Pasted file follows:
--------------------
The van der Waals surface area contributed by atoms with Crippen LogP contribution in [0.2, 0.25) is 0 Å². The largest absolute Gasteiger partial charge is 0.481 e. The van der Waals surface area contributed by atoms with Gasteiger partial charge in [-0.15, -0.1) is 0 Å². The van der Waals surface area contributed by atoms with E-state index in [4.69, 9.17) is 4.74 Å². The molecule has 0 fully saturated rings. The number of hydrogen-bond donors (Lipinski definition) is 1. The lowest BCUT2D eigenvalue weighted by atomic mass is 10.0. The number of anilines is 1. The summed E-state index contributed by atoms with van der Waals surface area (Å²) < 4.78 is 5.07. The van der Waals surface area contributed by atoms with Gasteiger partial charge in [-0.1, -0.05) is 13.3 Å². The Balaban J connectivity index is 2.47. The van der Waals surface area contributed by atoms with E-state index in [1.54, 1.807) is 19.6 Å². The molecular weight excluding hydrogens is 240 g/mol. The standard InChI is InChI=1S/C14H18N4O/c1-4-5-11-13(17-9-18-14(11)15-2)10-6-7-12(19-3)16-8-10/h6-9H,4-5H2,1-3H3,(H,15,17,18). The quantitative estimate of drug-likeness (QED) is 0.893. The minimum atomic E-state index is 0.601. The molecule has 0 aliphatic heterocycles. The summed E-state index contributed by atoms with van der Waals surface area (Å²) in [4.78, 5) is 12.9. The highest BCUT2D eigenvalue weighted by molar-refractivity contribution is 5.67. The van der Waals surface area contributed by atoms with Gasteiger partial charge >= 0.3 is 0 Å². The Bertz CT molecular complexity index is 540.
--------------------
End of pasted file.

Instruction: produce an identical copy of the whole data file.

The van der Waals surface area contributed by atoms with Crippen LogP contribution in [0.2, 0.25) is 0 Å². The largest absolute Gasteiger partial charge is 0.481 e. The van der Waals surface area contributed by atoms with Gasteiger partial charge in [-0.15, -0.1) is 0 Å². The van der Waals surface area contributed by atoms with E-state index in [4.69, 9.17) is 4.74 Å². The molecule has 0 fully saturated rings. The number of hydrogen-bond donors (Lipinski definition) is 1. The lowest BCUT2D eigenvalue weighted by atomic mass is 10.0. The number of anilines is 1. The summed E-state index contributed by atoms with van der Waals surface area (Å²) < 4.78 is 5.07. The van der Waals surface area contributed by atoms with Gasteiger partial charge in [-0.1, -0.05) is 13.3 Å². The Balaban J connectivity index is 2.47. The van der Waals surface area contributed by atoms with E-state index in [1.54, 1.807) is 19.6 Å². The molecular weight excluding hydrogens is 240 g/mol. The standard InChI is InChI=1S/C14H18N4O/c1-4-5-11-13(17-9-18-14(11)15-2)10-6-7-12(19-3)16-8-10/h6-9H,4-5H2,1-3H3,(H,15,17,18). The quantitative estimate of drug-likeness (QED) is 0.893. The minimum atomic E-state index is 0.601. The molecule has 0 aliphatic heterocycles. The summed E-state index contributed by atoms with van der Waals surface area (Å²) in [4.78, 5) is 12.9. The highest BCUT2D eigenvalue weighted by molar-refractivity contribution is 5.67. The van der Waals surface area contributed by atoms with Gasteiger partial charge >= 0.3 is 0 Å². The Bertz CT molecular complexity index is 540.